Jason had never been to the South Tower, and Chris was itching to go. So when we saw a weather window, we put it together. The heat index was supposed to push over 100-degrees. Great. Captain Rudy Levasseur, Chris Quinn, Jason Legg and I pulled out of The Fishing Center in Rudee Inlet, Virginia Beach, at 5:30 am with live croakers. We pointed my boat to the southeast for a 50-mile run. There was a light chop from a southerly breeze at about 10 knts, so it was an easy 2-hour ride. ****Related Articles:**
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When we arrived, the tower was shrouded in a light fog bank so we couldn’t see it at even a mile away. As we moved closer there was a boat already there, picking AJs off the tower with poppers.
In no time we were rigged up, and Rudy eased closer to the tower. The fog seemed to have lifted, and it was already getting warm. We could see the amberjack in the water, and our Costas made visualizing them at about 20-feet down a snap.
I dropped my first bait down and felt it begin to dart for the bottom. Then I felt the tell tale pummeling as a jack inspected it for breakfast. Within seconds, I told Rudy he was on.
I repositioned my line so we could make our move, and Rudy began motoring away from the tower as I eased the drag to full. I braced myself as we guided the jack away from its fortress with the fish sporadically stripping line.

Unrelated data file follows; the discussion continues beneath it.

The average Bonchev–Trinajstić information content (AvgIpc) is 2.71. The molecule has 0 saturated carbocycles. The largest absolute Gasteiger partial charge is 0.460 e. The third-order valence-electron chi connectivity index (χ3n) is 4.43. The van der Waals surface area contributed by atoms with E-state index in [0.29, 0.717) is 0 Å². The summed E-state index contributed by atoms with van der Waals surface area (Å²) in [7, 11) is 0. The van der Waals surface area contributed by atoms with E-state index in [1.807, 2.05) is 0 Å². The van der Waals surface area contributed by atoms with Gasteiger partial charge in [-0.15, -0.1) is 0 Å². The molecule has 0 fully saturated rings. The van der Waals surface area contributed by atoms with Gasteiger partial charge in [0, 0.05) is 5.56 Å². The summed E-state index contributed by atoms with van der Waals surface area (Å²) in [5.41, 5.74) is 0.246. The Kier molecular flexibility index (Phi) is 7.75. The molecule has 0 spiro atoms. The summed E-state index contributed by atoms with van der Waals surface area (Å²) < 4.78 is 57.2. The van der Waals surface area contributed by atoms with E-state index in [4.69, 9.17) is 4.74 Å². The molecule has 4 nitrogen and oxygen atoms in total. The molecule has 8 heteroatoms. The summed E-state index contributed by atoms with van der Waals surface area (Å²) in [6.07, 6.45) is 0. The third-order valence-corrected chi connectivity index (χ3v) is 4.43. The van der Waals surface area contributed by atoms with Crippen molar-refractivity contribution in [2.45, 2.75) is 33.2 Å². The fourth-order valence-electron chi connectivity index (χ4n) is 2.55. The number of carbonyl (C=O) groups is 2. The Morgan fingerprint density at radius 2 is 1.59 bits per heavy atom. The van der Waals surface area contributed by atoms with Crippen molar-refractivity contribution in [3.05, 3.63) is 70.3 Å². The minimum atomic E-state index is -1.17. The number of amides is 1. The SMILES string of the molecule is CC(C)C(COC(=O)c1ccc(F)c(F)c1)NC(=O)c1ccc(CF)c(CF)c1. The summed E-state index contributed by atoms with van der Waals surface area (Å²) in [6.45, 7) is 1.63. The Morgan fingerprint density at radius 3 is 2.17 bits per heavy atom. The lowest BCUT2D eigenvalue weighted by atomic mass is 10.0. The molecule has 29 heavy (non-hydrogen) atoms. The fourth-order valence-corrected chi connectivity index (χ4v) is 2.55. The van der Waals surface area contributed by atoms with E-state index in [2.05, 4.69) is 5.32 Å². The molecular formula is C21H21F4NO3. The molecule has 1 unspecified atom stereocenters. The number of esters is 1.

Once we were safely away from the structure I backed off the drag, and of course the jack commenced to work me over.
Chris was up next. It is always fun to watch folks humbled by a big amberjack, and Chris enjoyed the challenge. We took turns repeating the live bait ritual until the guys just couldn’t take watching the other boat anymore, and broke out the poppers. By then, there were four other boats working the tower, with everyone hooking up. The lures had no hooks, so we had a blast as the jacks crashed on the poppers. We also spotted a big barracuda chasing the poppers. Then Jason decided he wanted to catch one on light spinning tackle.
Jason was able to hook one of the jacks further off the tower with live bait on his spinning rod. Although we thought he was going to get spooled, he managed to gain his line back. Turns out, that fish was his biggest at 50-inches.
The action was crazy all morning. At around 11:00, it was starting to get pretty hot and everyone had their fill of amberjacks.
The wind was forecast to kick up that afternoon, and it had already picked up to around 15 knts. We headed back north, stopping by to check out a few wrecks and buoys on the way in without much luck. The wind was kicking at a good 20knts by the time we were back at the dock at 2pm.
Everyone had a blast. Most of the fish were ranging to around 47-inches, but there were several big ones going over 50-inches. It may be hot, but so is the jack action so now is the time to go.
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